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a question about antenna coupling

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jayleung

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how to reduce antenna coupling

Hi, I have a question about the antenna coupling.

When two antennas are strongly coupled with each other, and the input signal power ratio to these two antennas changed, what kind of characteristic will be changed correspondingly?

I feel that the radiation pattern, input impedance should vary, but how about the resonant frequency?
Is the resonant frequency of the antenna systems only depends on its geometry, and cannot be changed by the feeding phase and magnitude?

Thanks~
 

jian

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cross-coupling definition and mutual coupling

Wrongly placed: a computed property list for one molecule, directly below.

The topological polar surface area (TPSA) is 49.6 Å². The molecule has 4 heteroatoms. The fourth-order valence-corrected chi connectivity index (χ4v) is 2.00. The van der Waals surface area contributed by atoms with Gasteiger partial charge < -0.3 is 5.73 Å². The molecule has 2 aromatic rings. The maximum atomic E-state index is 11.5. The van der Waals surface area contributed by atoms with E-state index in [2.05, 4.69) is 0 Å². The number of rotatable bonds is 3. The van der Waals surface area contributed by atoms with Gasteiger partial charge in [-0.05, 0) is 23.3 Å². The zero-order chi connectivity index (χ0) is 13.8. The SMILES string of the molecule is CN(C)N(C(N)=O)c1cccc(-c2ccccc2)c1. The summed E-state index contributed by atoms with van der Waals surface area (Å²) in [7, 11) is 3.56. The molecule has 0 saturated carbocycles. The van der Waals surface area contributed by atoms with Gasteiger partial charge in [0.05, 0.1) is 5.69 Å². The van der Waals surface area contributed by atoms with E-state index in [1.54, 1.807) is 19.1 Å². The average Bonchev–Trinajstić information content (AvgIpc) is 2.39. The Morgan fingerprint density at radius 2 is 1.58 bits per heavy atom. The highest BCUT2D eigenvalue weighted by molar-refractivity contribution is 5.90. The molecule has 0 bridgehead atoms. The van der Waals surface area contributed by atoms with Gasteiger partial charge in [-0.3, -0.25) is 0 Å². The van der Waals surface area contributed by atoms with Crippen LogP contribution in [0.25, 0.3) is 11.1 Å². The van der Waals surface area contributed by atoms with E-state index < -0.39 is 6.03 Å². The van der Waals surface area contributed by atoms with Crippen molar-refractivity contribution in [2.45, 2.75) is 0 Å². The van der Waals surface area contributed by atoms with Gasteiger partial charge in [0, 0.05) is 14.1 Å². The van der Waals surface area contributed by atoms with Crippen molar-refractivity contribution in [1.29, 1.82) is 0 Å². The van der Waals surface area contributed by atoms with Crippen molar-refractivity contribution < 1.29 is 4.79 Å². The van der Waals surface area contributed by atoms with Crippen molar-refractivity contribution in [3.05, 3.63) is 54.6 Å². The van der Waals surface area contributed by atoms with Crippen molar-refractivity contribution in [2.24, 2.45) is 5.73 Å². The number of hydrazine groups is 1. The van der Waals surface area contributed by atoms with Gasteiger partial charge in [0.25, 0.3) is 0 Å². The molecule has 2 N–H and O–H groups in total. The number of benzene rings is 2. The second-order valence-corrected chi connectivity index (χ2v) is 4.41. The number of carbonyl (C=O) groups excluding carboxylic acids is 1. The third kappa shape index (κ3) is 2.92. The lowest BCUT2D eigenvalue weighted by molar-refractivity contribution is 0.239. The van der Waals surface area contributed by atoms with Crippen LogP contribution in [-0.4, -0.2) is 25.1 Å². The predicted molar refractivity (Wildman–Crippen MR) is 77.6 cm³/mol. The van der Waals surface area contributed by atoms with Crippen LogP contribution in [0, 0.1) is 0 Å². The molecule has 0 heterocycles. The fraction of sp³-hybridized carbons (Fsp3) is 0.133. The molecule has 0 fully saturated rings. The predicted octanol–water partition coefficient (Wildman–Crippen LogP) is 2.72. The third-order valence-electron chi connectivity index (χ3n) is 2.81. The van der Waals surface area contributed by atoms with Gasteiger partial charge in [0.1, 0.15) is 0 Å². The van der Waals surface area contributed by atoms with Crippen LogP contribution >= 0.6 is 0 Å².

Hi, Jayleung:

For a linear structure (antenna or circuit), if it is one-port, the performance of the structure does not change with the excitaiton magnitude and phase. If it is a 2-port structure, then it is a different story. Changing the relative magnitudes and phases of the 2-ports will change the structure's performance.

I believe the concept of resonance is relative. In the other word, it is hard to say which frequency is the exact resonant frequency because it is dependent upon the loading and how you view it. A typical example is a microstrip antenna. What is its resonant frequency? Some people say it is the Re(Zin) at max. Some people say it is at Im(Zin) = 0 and some people say it is at Min(Gamma). All those points are different even though they are close. Also, for Min(Gamma), it is dependent what Zc you will use. When you have 2-ports, I believe the definition of resonance needs to be clearly defined because it can be some value in a range depending upon how you view it and how the excitations and terminations at the 2-ports are.

Best regards,
 

    jayleung

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jayleung

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definition antenna coupling

Hi, Jian. Thank you very much for your information.